Omicron threatens recovery in oil demand, already affected by increasing COVID cases in Europe, Energy News, ET EnergyWorld
Governments around the world have imposed travel restrictions on travelers from southern Africa over the weekend to limit the spread of the Omicron, first detected in South Africa. Scientists are rushing to find out if it is more transmissible or causes more serious disease than the existing variants.
It comes as refiner margins in Asia and Europe had already taken a hit in recent weeks as many European countries reimposed restrictions on coronaviruses to contain rising COVID-19 cases.
The double whammy threatens to derail the global economic recovery and by extension demand for oil, which the International Energy Agency plans to increase from 5.5 million barrels per day (bpd) to 96.3 million of bpj in 2021.
“At a time when many lanes of traffic are reopening, this is a setback,” said Howie Lee, an economist at Singapore’s OCBC bank.
“We need at least two weeks to determine what impact this new variant will have on the demand for oil.”
Concerns over the new variant caused oil prices to plummet on Friday into meager post-Thanksgiving volumes.
Oil prices plunged more than 10% on Friday – their biggest daily drop since April 2020 – but had recovered only part of those losses on Monday at 06:08 GMT, rising to more than 3% on the day . Analysts said Friday’s massive sales were excessive. [O/R] Brent, WTI Crude Futures, https://fingfx.thomsonreuters.com/gfx/ce/klpykdaaepg/Pasted%20image%201638160222388.png
Singapore’s complex margins, a barometer of the profitability of Asian refiners, stood at $ 2.15 a barrel on Friday, the lowest since June 30, according to data from Refinitiv.
Just a month ago, margins peaked at $ 8.45 a barrel, the highest since September 2019.
“We are seeing drastic drops in refining margins in recent days due to concerns over the rapidly spreading variant of the Omicron coronavirus,” said an official at a major South Korean refiner, noting the growing number of country imposing travel restrictions as a result of the new variant.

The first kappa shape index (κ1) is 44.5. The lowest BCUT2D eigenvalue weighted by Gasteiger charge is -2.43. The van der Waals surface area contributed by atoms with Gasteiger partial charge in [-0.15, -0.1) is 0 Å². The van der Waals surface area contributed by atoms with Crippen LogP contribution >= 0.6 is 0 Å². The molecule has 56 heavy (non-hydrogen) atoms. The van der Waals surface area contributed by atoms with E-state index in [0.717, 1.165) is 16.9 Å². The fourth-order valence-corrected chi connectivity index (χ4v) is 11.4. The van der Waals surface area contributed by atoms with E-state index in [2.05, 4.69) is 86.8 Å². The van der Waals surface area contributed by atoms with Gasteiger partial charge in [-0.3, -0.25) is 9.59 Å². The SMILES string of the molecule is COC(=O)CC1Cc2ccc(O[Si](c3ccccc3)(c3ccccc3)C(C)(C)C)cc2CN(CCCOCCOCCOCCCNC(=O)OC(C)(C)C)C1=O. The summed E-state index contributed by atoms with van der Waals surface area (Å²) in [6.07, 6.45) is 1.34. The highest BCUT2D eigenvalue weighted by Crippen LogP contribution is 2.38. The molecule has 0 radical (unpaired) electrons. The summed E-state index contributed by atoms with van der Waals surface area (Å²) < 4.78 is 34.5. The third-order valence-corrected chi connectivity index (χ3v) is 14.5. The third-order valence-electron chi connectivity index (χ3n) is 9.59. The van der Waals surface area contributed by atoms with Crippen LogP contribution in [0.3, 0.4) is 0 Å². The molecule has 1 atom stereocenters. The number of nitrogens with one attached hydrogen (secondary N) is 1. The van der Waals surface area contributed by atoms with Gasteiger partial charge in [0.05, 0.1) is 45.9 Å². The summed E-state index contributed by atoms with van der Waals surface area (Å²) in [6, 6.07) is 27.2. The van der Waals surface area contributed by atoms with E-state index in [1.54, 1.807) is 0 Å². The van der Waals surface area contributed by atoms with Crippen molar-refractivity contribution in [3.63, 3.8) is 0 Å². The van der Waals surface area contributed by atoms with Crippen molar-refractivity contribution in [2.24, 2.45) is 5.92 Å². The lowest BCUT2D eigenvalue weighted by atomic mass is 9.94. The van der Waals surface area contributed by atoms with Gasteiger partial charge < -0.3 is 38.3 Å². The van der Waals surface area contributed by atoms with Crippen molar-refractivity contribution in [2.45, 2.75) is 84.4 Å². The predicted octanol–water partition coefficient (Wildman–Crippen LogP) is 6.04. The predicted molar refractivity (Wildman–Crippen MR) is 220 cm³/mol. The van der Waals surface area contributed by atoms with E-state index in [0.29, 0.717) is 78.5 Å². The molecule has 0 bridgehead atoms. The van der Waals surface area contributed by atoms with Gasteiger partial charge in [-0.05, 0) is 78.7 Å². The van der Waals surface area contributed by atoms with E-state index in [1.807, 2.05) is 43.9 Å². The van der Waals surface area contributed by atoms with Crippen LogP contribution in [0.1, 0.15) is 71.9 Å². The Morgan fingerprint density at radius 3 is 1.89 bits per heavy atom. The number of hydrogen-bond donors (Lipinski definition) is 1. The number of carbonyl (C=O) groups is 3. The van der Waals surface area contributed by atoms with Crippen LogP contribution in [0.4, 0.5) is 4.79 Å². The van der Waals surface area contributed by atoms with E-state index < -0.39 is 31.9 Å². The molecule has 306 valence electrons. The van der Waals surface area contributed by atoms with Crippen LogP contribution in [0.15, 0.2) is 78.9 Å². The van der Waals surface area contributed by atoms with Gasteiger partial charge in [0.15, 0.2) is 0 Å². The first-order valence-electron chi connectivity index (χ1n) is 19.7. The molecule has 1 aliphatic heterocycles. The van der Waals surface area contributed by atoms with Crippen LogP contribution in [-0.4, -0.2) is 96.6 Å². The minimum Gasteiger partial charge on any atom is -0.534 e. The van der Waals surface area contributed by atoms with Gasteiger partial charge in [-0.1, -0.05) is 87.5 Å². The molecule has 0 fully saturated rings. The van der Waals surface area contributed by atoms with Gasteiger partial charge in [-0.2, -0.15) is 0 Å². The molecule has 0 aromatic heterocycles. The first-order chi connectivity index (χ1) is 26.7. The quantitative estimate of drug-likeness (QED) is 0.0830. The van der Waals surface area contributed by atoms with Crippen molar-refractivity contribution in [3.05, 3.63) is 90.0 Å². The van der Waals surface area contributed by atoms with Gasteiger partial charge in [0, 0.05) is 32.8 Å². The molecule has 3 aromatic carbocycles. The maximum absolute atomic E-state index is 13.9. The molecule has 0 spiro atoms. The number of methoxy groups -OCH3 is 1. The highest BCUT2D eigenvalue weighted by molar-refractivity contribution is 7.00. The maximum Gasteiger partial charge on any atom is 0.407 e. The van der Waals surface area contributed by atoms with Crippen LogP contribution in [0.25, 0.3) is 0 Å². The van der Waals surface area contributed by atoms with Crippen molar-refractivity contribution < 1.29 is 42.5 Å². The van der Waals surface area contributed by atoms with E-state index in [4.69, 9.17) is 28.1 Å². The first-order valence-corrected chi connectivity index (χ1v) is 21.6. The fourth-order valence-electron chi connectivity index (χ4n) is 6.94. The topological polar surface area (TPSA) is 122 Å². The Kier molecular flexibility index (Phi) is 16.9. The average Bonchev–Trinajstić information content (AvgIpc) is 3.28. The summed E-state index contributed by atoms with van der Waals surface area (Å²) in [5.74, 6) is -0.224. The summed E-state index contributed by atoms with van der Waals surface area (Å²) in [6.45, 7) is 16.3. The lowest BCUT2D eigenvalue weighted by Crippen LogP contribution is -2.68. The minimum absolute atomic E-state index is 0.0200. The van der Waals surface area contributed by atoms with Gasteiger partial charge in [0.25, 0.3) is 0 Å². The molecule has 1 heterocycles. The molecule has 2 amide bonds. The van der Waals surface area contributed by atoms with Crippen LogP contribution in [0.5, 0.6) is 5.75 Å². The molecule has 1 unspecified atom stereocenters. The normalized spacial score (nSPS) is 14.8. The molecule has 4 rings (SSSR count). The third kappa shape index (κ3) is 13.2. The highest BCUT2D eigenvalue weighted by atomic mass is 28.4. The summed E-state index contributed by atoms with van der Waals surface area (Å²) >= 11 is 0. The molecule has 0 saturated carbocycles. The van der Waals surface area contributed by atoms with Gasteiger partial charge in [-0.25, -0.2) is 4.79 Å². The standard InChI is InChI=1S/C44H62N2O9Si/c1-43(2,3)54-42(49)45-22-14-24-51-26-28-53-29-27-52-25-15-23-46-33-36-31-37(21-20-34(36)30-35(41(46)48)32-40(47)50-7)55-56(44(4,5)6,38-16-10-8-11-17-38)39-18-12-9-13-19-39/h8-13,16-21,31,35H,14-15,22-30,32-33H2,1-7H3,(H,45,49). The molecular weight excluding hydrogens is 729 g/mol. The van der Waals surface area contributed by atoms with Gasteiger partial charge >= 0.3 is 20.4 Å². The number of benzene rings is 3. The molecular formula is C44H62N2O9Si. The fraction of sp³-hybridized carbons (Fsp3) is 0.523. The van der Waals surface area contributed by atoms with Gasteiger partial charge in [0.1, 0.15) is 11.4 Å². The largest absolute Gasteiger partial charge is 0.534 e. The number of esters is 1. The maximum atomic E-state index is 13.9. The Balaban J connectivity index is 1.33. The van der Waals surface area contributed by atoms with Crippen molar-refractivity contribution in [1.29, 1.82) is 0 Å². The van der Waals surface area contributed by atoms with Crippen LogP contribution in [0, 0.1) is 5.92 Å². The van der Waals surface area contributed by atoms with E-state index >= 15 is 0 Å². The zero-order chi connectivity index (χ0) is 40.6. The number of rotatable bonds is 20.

“On the refinery side, we are facing a double whammy – lower oil prices and lower refining margins, which would likely worsen our profitability.”
The person declined to be named due to the sensitivity of the matter. Asia Refining Margins Slip From 2 Year Highs, https://fingfx.thomsonreuters.com/gfx/ce/egpbkardzvq/Pasted%20image%201638159705598.png
Despite a weaker outlook for jet fuel, some analysts expect gasoline demand to remain strong for now as most governments have yet to impose national restrictions on movement due to the Omicron variant. .
“The demand for planes will go away, but I think the gasoline will stay there,” said a Singapore-based analyst who declined to be named due to company policy.
“Europe was already heading for lockdown, so it’s a wash, so it’s more about (gasoline demand in) the United States and Asia.”
In China, strict border controls could keep Omicron away from the world’s largest oil importer, while lower prices could benefit Chinese refiners and consumers, an analyst from a Beijing-based consulting firm said.
“This is bad news for the world but good news for China, as oil prices have fallen dramatically,” said a China-based analyst, who also declined to be named due to the policy of the company.
(Reporting by Florence Tan in Singapore and Heekyong Yang in Seoul; editing by Ana Nicolaci da Costa)